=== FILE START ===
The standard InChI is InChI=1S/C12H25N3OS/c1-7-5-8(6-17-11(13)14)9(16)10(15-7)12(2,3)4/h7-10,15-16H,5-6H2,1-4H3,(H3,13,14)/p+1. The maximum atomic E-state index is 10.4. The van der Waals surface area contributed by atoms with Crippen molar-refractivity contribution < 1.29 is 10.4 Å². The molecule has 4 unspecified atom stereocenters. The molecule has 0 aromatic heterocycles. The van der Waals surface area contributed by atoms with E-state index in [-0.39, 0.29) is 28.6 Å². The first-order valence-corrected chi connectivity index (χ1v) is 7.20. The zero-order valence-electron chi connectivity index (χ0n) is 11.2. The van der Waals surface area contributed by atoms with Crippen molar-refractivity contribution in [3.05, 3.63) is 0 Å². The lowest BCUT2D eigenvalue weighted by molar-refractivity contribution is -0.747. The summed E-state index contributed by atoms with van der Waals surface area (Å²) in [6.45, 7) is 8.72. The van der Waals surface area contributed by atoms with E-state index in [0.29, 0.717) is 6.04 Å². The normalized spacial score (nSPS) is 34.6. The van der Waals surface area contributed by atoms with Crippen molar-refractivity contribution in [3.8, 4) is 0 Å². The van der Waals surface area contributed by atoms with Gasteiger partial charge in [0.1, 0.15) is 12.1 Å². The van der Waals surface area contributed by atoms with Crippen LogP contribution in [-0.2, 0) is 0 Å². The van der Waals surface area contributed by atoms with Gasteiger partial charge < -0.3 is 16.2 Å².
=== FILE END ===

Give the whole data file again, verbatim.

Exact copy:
The standard InChI is InChI=1S/C12H25N3OS/c1-7-5-8(6-17-11(13)14)9(16)10(15-7)12(2,3)4/h7-10,15-16H,5-6H2,1-4H3,(H3,13,14)/p+1. The maximum atomic E-state index is 10.4. The van der Waals surface area contributed by atoms with Crippen molar-refractivity contribution < 1.29 is 10.4 Å². The molecule has 4 unspecified atom stereocenters. The molecule has 0 aromatic heterocycles. The van der Waals surface area contributed by atoms with E-state index in [-0.39, 0.29) is 28.6 Å². The first-order valence-corrected chi connectivity index (χ1v) is 7.20. The zero-order valence-electron chi connectivity index (χ0n) is 11.2. The van der Waals surface area contributed by atoms with Crippen molar-refractivity contribution in [3.05, 3.63) is 0 Å². The lowest BCUT2D eigenvalue weighted by molar-refractivity contribution is -0.747. The summed E-state index contributed by atoms with van der Waals surface area (Å²) in [6.45, 7) is 8.72. The van der Waals surface area contributed by atoms with E-state index in [0.29, 0.717) is 6.04 Å². The normalized spacial score (nSPS) is 34.6. The van der Waals surface area contributed by atoms with Crippen molar-refractivity contribution in [3.8, 4) is 0 Å². The van der Waals surface area contributed by atoms with Gasteiger partial charge in [0.1, 0.15) is 12.1 Å². The van der Waals surface area contributed by atoms with Crippen LogP contribution in [-0.2, 0) is 0 Å². The van der Waals surface area contributed by atoms with Gasteiger partial charge < -0.3 is 16.2 Å².